Approximately 4 minute read

Content marketing is undoubtedly a viable method for building a solid business. It helps build an audience, provide perspective, and establish a solid community of followers. No, I am not speaking of a cult type of community. More precisely building a community of loyal followers interested in the perspective you have to share. However, even today at the height of content marketing there seems to be a continued misconception in its purpose.

Content marketing is intended to help share perspective and ultimately provide value to others. Unfortunately the widespread saturation of content marketing endeavors are quickly diluting its value. Benefits of content marketing are fading due to the excessive abuse by marketers, bloggers, journalists, and others alike.


Content Trumps Advertising

One of the main issues with today’s advertising is the fact that it is simply diluted. Especially with paid advertising where it is quite clear that messaging is inflated. It is indeed quite unfortunate to arrive at such conclusion. So, content in the grand scheme of things has built a reputation for being one of the most viable and successful methods of advertising. Behind every piece of content lies an interesting story. Everything begins with a story. Especially in the marketing world. Content marketing particularly gained new heights over the last couple of years. Some will even argue as far that content marketing is the new way of advertising in a digital age.

For example, let’s take into consideration guys like Gary Vaynerchuk, Jay Baer, Jeff Bullas, Neil Patel, Juntae DeLane, or Barry Levine for instance. These guys were pursuant of content marketing endeavors while the rest of the marketing industry was just getting acquainted. The differentiating factor between successful and unsuccessful content marketing endeavors lies in the context.

If Content is King, Context is God! – @garyvee

Substance Over Quantity

One of the most common mistakes that I see these days in content marketing initiatives is the forceful intent on quantity over substance. Many small-to-medium size content generators are striving for quantity. Some are led to believe that it will help boost their SEO rankings. Others believe it will anchor a place for them on everyone’s radar. Sure, if you are a content generating powerhouse like Mashable, Inc Magazine, or even Huffington Post than perhaps you can allow yourself to provide substance and quantity simultaneously.

Substance of your content will always have more merit over anything else. Never set an eye on how much content you pump out or how fast. Rather focus on cranking out content that has substance. Context that will be deemed interesting, informative, and shareable by your readers. The substance aspect of your content will resonate the most with your readers. Especially if the substance or context of your content provides an enormous amount of value to readers. They will appreciate you for it and later on give you the credit deserved.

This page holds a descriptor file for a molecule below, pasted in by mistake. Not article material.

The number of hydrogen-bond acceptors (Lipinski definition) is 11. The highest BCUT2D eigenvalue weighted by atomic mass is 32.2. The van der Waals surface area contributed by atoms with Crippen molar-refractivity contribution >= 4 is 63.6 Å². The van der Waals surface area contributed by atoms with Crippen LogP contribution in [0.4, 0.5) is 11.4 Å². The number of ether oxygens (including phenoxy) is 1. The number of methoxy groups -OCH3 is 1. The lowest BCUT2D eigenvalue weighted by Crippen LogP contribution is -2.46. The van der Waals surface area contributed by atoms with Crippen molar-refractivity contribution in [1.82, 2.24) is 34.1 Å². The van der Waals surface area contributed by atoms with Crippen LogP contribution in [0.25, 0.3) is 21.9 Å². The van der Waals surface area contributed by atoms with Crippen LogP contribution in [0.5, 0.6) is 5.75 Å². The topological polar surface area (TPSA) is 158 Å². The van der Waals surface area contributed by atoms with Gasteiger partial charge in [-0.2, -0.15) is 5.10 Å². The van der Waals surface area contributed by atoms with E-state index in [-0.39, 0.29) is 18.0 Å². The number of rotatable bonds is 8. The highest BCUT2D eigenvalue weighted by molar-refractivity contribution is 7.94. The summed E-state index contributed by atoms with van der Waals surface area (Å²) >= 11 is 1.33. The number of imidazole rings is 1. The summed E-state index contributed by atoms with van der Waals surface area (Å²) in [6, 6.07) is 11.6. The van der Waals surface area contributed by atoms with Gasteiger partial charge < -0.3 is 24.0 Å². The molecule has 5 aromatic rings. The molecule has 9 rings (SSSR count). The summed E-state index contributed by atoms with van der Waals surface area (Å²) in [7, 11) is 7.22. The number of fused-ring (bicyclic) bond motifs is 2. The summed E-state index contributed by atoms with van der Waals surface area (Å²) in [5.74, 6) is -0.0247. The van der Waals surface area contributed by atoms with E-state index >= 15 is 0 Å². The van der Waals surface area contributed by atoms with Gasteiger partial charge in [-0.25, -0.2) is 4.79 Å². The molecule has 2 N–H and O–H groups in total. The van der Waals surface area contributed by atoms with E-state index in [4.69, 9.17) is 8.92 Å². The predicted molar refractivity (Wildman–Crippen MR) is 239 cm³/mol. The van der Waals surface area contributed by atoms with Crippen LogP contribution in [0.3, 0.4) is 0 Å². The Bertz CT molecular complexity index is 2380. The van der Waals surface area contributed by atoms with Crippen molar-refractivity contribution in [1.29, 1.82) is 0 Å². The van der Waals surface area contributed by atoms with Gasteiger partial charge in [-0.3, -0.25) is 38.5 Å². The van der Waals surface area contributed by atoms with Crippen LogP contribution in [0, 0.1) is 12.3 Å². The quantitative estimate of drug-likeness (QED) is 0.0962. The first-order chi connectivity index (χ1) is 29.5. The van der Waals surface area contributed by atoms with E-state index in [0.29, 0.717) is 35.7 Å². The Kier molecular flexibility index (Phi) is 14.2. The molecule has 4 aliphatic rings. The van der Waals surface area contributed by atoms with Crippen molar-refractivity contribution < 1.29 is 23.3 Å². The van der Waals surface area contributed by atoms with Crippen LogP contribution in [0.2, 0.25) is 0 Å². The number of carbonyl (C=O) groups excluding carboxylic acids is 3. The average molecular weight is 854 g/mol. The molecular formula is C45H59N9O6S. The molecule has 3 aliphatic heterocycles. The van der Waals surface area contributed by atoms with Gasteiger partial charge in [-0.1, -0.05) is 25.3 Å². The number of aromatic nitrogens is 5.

The Value Behind Your Story

There is one simple thing that many digital marketers fail to realize. When it comes to content marketing the story matters more than anything else. Let’s think about this for a minute. As consumers we express a psychological and emotional attachment towards products and services we buy. But most importantly we pay strong attention to the story behind each of these. It is the very reason that determines our engagement with a product or service.

What makes a good story? Well, there are several elements that play a factorial role in telling a good story. Some of those consist of the following:

  • A great plot.
  • Psychological and emotional attachment.
  • Interesting and/or informative substance.
  • Humor.
  • Value proposition that can in some form or fashion entices the user.
  • Buzzworthiness.
  • Thorough topic research.

Telling a good story can be extremely challenging. Especially in very niche industries. It can also be extremely time consuming.


Address Customer Needs

Other aspects in your content substance pertain to addressing customer needs. What is it that your customers are seeking? Are you giving them valuable information? Are their concerns being met through content marketing endeavors? As marketers it is imperative to ensure that visitors exposed to content are adequately communicated with. It is quite common that brands refuse to cultivate their audience but rather focus on their own priorities. This is an extremely backwards oriented approach.

Discovering the needs of your customers can be one of the best assets. Once accomplished you can work on establishment of different user personas. These newly established user personas can assist you by providing guidance on the type of content you should publish. Many brands don’t realize the intricate importance of user personas even today.